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Guyana is probably the biggest story in offshore right now, and the country faces the most international scrutiny since the notorious Jonestown Massacre there in 1978, when cult leader Jim Jones led 900 of his followers to their deaths, drinking poisoned Kool Aid.
In 2018, ExxonMobil made its tenth oil discovery offthe Caribbean nation and increased its estimate of the discovered recoverable resource for the Stabroek Block to more than five billion oil-equivalent barrels. Already, the American giant has signed a contract with SBM for an FPSO named Liza Destiny capable of producing 120,000 barrels per day. Installation of subsea umbilicals, risers and flowlines is expected to begin shortly, and the ExxonMobil management has reported that the FPSO will arrive in Guyana between July and September.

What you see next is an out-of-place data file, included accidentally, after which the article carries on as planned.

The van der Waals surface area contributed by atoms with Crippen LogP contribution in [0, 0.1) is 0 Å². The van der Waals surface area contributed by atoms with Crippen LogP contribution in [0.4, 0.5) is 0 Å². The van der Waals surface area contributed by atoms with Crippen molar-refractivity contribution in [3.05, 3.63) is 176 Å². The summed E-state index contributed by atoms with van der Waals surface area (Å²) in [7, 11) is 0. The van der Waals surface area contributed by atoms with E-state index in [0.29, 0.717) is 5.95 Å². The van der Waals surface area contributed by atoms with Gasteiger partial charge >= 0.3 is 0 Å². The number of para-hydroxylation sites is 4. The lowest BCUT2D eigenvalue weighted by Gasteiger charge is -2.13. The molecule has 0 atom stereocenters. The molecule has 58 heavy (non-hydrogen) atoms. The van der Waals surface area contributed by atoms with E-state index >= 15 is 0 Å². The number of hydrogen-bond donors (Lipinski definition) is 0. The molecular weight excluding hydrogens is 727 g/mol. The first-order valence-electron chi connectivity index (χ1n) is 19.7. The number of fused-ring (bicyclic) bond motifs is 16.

ExxonMobil has three deep-water drillships from Stena Drilling and Noble working in the Stabroek Block, supported by a fleet of ten Edison Chouest supply vessels. The drilling of development wells is already underway by the drillship Noble Bob Douglas, and the American supermajor is confident that the FPSO will deliver first oil in 2020. Additional FPSOs may be able to increase production to over 300,000 barrels a day by 2025. A massive windfall in a country of less than 800,000 people, giving Guyana approximately the same oil revenues as Norway per head of population.